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Review: 1Password 4.5 brings a mature security app into the world of iOS 7

Marco Tabini | April 23, 2014
In the past couple years, apps that store secure data on a Mac or iOS device have become a pretty common sight; the need for some kind of "secure vault" where you can stash everything from passwords to credit card numbers has become so prevalent, in fact, that Apple even built the ability to do so right into OS X Mavericks with iCloud Keychain.

In the past couple years, apps that store secure data on a Mac or iOS device have become a pretty common sight; the need for some kind of "secure vault" where you can stash everything from passwords to credit card numbers has become so prevalent, in fact, that Apple even built the ability to do so right into OS X Mavericks with iCloud Keychain.

Despite that increasingly crowded marketplace, AgileBits's 1Password has managed to remain one of the most popular — and best — solutions to this particular brand of problems by providing its users with a consistently superior experience, a streak the company evidently hopes to continue with the latest release of their iOS app.

When less (paint) is more

The most obvious change in 1Password 4.5 is a completely redesigned user interface that brings the app in line with iOS 7's look and feel. As is often the case when software gets a fresh coat of paint to match Apple's latest design guidelines, the new interface feels lighter and cleaner than its predecessor, with lots of little details that make its use a pleasure.

In particular, AgileBits's designers have managed to strike a good balance between form and function, providing a clean user interface in which all the useful capabilities are immediately available at the user's fingertips. This results in a clean, efficient, and pleasant experience, regardless of whether you're approaching the app for the first time or have been using it for a while.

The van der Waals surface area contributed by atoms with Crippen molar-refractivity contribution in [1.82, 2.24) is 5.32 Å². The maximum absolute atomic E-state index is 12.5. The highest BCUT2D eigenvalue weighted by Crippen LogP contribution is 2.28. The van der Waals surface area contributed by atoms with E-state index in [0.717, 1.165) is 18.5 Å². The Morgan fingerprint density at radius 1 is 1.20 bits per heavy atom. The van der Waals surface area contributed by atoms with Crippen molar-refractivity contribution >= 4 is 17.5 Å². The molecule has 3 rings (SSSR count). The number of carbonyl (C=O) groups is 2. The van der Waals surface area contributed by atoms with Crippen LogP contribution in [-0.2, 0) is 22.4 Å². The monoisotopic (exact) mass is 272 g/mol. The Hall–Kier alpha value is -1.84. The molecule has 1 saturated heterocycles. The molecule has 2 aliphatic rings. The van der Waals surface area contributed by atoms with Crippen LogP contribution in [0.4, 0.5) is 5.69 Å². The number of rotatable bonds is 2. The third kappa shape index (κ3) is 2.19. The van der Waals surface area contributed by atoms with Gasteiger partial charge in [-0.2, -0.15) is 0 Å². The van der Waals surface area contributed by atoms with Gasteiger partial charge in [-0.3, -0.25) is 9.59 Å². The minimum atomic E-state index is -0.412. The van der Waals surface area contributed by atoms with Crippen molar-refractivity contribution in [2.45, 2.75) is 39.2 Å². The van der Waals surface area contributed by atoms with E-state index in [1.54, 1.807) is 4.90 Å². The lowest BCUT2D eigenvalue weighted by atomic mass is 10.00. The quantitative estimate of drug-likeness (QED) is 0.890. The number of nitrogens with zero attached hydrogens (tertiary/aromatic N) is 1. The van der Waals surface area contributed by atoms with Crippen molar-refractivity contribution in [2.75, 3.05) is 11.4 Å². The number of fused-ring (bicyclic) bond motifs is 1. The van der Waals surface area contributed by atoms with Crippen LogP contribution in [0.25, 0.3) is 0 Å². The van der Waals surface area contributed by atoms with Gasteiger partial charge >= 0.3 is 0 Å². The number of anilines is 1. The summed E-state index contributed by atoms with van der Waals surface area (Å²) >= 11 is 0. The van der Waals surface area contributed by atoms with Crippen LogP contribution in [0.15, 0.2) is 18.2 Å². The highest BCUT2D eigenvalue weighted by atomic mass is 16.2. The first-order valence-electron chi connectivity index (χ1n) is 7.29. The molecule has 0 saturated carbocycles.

Even better, rather than attempting to invent a new language, the design borrows heavily from Apple's own paradigms, so that you find elements of various built-in interfaces — for example, the identity screen that looks like iOS's own contact card — interspersed throughout the app. This makes 1Password feel familiar from the outset, which, of course, translates into a more efficient user experience.

Browsing around

Once you're a 1Password user, the built-in browser rapidly becomes your most-used app feature, since the alternative would be to painstakingly (and painfully) copy your usernames and passwords into your browser.

With version 4.5, AgileBits has made a few changes to the browser, but, luckily, decided to keep it relatively simple and barebones. The main improvement here is the introduction of a "unified autofill" panel that allows you to automatically input data from your stored credentials, credit cards, or identities, thus reducing the amount of effort required to find the right bit of information for any particular task.

In my brief time with the app, the browser turned out to still have a few minor kinks; for example, the "bird's eye" view, which shows screenshots of all open tabs, seems to stretch out the images a bit, and, when you close the last open tab, it takes you out of browser mode altogether and back into vault mode — rather than simply bringing you back to a blank browser window, as you would expect.

 

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